These ideas highlight how important it is to carefully screen service providers and evaluate their processes to ensure they are robust and up to date. In fact, the Department of Labor (DOL) has recognized the management of third-party service providers as one of the major areas of vulnerability plan fiduciaries face.
The initial due diligence process and ongoing monitoring of these service providers should focus on answering the following questions, which are drawn from the 2016 DOL ERISA Advisory Council Report, “Cybersecurity Considerations for Benefit Plans.”8
- What are the service provider’s processes and systems for dealing with cybersecurity threats and protection of personally identifiable information?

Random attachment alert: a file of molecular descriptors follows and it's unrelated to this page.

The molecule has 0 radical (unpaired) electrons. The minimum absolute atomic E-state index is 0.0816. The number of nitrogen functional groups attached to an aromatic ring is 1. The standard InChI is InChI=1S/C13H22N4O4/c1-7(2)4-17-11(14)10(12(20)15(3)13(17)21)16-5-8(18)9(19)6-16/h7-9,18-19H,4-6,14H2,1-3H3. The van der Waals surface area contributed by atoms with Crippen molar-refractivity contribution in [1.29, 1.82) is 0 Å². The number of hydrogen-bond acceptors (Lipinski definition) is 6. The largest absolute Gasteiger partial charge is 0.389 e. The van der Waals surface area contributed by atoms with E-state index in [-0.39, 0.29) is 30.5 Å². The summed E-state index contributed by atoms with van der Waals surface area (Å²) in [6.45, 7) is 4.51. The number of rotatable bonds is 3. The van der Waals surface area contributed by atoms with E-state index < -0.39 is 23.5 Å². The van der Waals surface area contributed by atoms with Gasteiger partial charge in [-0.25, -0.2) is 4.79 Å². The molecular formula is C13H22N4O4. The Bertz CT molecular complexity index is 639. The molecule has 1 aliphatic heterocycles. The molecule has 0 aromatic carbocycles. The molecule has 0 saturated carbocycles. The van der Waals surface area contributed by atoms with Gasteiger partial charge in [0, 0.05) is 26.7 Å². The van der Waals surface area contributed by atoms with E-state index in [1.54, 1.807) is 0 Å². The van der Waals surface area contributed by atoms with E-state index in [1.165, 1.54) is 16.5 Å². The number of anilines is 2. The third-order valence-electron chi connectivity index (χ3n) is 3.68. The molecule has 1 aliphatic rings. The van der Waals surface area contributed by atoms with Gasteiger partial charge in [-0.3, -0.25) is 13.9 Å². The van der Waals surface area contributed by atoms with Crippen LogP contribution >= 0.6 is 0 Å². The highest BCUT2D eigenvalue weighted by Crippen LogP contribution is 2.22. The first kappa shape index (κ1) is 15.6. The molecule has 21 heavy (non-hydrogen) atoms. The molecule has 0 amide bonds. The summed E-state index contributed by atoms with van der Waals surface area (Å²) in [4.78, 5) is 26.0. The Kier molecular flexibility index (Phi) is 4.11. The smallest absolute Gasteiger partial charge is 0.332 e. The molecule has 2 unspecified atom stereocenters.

- Is advanced authentication used by the company?
- Are technology systems regularly updated?
- Does the service provider have policies on storing personally identifiable information including where it is stored, how long it is stored, and how it is eliminated?
- Are all personnel who come in contact with personally identifiable information trained on adequate protection of the information?
- Does the company carry cybersecurity insurance?
- Has the company experienced any security breaches?
Those questions will help in the selection of a service provider, but they also highlight items plans sponsors should consider including in their ongoing processes specific to cybersecurity, including:
- Prudent selection and monitoring of third-party service providers with a process that includes investigating how personally identifiable information is protected and document the factors taken into consideration.
- The purchase of cyber-liability insurance or inclusion of cyber provisions in existing liability policies.